Individual ‘school’ therapy dogs – work on a one to one basis with a student, who is the main trainer and handler with key members of staff supporting. This support will be specific to the young person but may include helping with anxiety, depression, anger, those at risk and social deprivation. Including disorders like ADHD, Autism.
School therapy dogs - will eventually work full-time in the school environment performing many beneficial tasks. These dogs work in various roles i.e. enhancing learning and focus levels; promoting quiet, calm, kindness; providing positive greetings; helping with relationship building; opening communication channels; supporting students with high anxiety cope with situations; they are mechanisms to teach behaviour control and reasoning; give students a chance to take control in a positive manner; including all visiting dog tasks etc.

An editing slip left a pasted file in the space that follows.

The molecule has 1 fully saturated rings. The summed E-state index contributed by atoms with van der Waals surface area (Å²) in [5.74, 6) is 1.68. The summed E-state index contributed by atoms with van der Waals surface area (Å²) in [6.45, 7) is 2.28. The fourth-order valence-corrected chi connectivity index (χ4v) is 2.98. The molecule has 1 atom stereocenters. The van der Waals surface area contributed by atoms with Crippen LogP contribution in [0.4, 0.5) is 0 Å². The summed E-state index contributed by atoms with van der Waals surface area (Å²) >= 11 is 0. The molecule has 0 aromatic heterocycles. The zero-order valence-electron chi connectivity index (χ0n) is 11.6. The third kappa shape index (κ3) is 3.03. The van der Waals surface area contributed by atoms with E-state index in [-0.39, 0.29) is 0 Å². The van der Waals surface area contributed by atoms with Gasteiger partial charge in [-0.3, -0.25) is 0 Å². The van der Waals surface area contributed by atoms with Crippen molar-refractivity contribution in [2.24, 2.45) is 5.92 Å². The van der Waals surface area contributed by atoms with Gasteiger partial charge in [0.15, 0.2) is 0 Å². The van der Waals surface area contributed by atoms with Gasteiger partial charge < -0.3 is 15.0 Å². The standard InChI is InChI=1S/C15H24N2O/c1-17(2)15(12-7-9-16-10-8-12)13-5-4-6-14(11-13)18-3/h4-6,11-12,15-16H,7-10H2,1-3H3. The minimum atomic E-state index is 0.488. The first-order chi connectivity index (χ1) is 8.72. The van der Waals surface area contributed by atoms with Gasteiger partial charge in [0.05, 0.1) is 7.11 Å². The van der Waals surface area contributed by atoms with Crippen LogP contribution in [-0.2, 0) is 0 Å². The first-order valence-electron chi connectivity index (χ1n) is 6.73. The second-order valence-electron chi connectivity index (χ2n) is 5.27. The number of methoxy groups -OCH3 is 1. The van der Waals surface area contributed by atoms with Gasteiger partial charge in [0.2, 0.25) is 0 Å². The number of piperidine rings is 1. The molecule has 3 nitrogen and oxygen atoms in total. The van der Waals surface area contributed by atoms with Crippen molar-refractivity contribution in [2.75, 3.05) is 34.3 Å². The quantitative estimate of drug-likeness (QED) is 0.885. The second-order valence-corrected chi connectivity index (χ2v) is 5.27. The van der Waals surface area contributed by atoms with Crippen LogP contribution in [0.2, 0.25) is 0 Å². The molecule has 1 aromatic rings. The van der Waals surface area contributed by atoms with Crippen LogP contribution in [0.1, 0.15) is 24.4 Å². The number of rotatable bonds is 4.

Assistance dogs - Once certified, each PFS dog will have been trained and assessed to be able to offer a number of specifically designed roles for people with a recognised disability in order to minimise or mitigate a person’s disability (at least 3 assistance tasks per dog).
Visiting dogs (social visits, school visits and homes for the elderly) – Will spend a few hours visiting environments for specific roles - very much like the social visits that happen now e.g. reward dogs – reward for behaviour; reading to dogs – encourage reluctant readers; displays – educational purposes (bite prevention); snuggling (comfort and stroking sessions for anxiety, depression, ADHD etc); individual intervention programs to teach empathy, responsibility etc.